Orchestra pledges to stop flying

Orchestra pledges to stop flying


norman lebrecht

December 20, 2019

The Vienna Symphony Orchestra has announced that it will travel in future by train – seven hours – to its summer residency at the Bregenz Festival, rather than take a plane.


The orchestra is looking to make all of its travel activities carbon neutral, saying ‘A tipping point has been reached, the matter will now be dealt with in a more concentrated and structured manner. CO2 compensation is a first, small and easily achievable step: we are currently evaluating all our activities in order to further reduce our footprint.’

The orchestra has eight tour planned in 2020 and is trying to travel as much as possible by train.

Other orchestras have responded more warily to our appeal to stop flying.

So far, only the London Philharmonic Orchestra has also written carbon neutrality into its mission statement.


  • Mustafa Kandan says:

    If the orchestras stopped flying,then we will miss out on all the great American orchestras. Otherwise, we will have to fly to USA ourselves, a country only appealing in its great elite institutions & impressive wildlife.

  • Mustafa Kandan says:

    It makes sense to travel within a continent by other transport other than plane, but this does not mean all touring to other continents should cease. A total nonsense. Perhaps we should urge sport teams, business and political delegations ,etc. to stop flying as well. Vienna Symphony is hardly a much in demand orchestra outside of Europe, so they can afford to make such a commitment.

  • PETA says:

    Yes, really a top priority for orchestras and classical music!

  • Alan says:

    A lot of nonsense. The worst kind of virtue signalling.

    • Dennis says:

      Indeed, these organizations should look into restricting methane emissions as well, given all the flatulant nonsense they emit.

  • WienerSymphoniker says:

    Dear Norman, I am afraid our plans aren’t that radical. We will continue to fly and currently don’t see any alternative to it. As a first step to become more environmentally sustainable however we will compensate for the CO2 emissions of all those plane journeys.

    • norman lebrecht says:

      I was giving you a free pass… but I’ll take it back if you don’t need it. Paying back to a government environment agency money that you have received from a government culture ministry hardly qualifies as good practice.

      • V. Lind says:

        Carbon offsetting is an increasing practice and one that should be emulated. I disagree with your point about using their grant to repay it — it becomes part of what they must budget for, and will therefore cause them to think before they fly.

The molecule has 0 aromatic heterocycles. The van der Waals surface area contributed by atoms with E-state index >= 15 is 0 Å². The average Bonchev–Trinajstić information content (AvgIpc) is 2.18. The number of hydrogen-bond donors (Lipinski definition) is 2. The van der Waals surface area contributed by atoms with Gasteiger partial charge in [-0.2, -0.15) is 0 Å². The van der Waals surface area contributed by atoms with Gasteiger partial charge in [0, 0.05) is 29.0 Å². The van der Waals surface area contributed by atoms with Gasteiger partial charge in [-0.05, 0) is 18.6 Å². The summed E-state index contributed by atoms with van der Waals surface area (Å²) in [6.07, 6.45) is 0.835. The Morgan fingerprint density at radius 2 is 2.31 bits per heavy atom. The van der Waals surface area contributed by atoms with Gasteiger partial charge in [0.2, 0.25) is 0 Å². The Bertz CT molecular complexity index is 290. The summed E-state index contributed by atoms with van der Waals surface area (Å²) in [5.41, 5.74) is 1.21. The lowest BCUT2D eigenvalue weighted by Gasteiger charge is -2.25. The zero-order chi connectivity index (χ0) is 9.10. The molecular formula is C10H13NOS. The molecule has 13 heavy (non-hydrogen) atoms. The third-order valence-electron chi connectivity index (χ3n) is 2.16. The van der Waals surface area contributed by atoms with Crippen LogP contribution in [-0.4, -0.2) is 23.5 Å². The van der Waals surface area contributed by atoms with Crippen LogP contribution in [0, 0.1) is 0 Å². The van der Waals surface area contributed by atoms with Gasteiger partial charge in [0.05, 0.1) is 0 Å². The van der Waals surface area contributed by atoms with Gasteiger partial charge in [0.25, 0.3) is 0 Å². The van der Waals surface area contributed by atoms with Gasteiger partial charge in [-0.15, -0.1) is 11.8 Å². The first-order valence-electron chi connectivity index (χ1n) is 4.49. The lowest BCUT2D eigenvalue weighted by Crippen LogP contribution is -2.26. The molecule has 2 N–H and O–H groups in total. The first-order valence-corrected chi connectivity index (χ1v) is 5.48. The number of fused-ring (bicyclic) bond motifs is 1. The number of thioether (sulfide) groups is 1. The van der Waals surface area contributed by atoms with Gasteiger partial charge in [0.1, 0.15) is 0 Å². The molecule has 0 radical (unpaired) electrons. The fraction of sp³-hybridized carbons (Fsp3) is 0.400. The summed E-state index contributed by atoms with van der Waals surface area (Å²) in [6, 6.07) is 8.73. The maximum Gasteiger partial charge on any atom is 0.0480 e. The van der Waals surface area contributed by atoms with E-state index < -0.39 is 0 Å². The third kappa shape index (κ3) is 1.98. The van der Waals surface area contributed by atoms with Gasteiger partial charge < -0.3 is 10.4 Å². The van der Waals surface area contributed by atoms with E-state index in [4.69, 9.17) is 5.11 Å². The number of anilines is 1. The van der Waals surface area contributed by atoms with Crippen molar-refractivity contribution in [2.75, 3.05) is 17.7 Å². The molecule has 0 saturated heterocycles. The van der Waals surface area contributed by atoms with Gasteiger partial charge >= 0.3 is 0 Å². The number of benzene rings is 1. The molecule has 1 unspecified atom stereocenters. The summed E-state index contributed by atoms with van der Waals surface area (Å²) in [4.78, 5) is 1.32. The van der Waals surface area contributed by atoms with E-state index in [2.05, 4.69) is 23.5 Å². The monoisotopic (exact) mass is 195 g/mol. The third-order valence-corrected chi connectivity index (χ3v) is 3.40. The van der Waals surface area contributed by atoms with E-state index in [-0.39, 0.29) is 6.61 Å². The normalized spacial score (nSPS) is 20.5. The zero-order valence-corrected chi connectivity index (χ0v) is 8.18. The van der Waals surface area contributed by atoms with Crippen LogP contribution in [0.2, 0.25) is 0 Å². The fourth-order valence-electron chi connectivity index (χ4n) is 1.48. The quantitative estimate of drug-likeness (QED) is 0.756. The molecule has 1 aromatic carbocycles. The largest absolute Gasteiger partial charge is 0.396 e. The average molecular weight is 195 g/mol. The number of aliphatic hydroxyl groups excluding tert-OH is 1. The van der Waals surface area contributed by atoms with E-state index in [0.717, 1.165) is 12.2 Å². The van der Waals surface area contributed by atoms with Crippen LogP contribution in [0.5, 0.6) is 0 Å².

I assume they are talking about international touring as in Asia or North America (though I cant think when we last heard of them being here). I don’t see why they can’t manage it in Europe. Presumably they would talk about time commitments. Again, it just needs a rethink. It may not happen this minute, but they could start scheduling so that they could afford train time between their Vienna commitments.

      • Emil says:

        Compensating emissions should be part of basic travel costs. Not a luxury.
        Since you bring it up, will you be compensating the emissions for your book tour? If you fly while asking others to stop flying, that’s a minimum, no?

  • Symphony musician says:

    Carbon offsetting of flight CO2 emissions is the moral thing for orchestras to do at this point. Orchestras around the world will probably rush to replicate this move – nobody wants the PR damage that would accrue from being seen to react late.

  • Larry L. Lash / Vienna says:

    Good for them (and us)! It is a superb orchestra, and the ride to Bregenz – which I have often taken – is gorgeous, slicing through the Alps of Salzburg, Tirol, and Vorarlberg.

  • Frankster says:

    In France, the trains have replaced air travel. The new train from Paris to Bordeaux takes 2 hours, 4 minutes, about the time it takes to get to the outside-of-town airport, park in long term parking and get to the gate. The US could do that too but decided instead to give massive tax breaks to the 1% at the expense of the climate and the other 99% who breath the air. The Brits have privatized their rail system and are suffering the consequences.

    • Bill says:

      Delivering the density of train service found in France to the US would be exorbitantly expensive. Area of France is less than 6% of that of the United States. Strip out Alaska and it is still less than 8%. 5x the population spread over 12x the area. Get out a map and see what a short distance Bordeaux-Paris is on a map of the US!

    • Saxon Broken says:

      Frankster writes: “The Brits have privatized their rail system…”

      Er…no they haven’t. In Britain the government tells the operator what train vehicle to run (including how many carriages), at what time, on what track, which stations it will stop at, and what fare can be charged. About the only thing that the operator can do is to decide which colour to paint their trains.

  • Sue Sonata Form says:

    Hate to break it to them but Railjet is electric, and that runs on power. Unless they have nuclear power, which is then the ideal solution!!

    It’s a great trip on Railjet to Bregenz, having done it many times myself.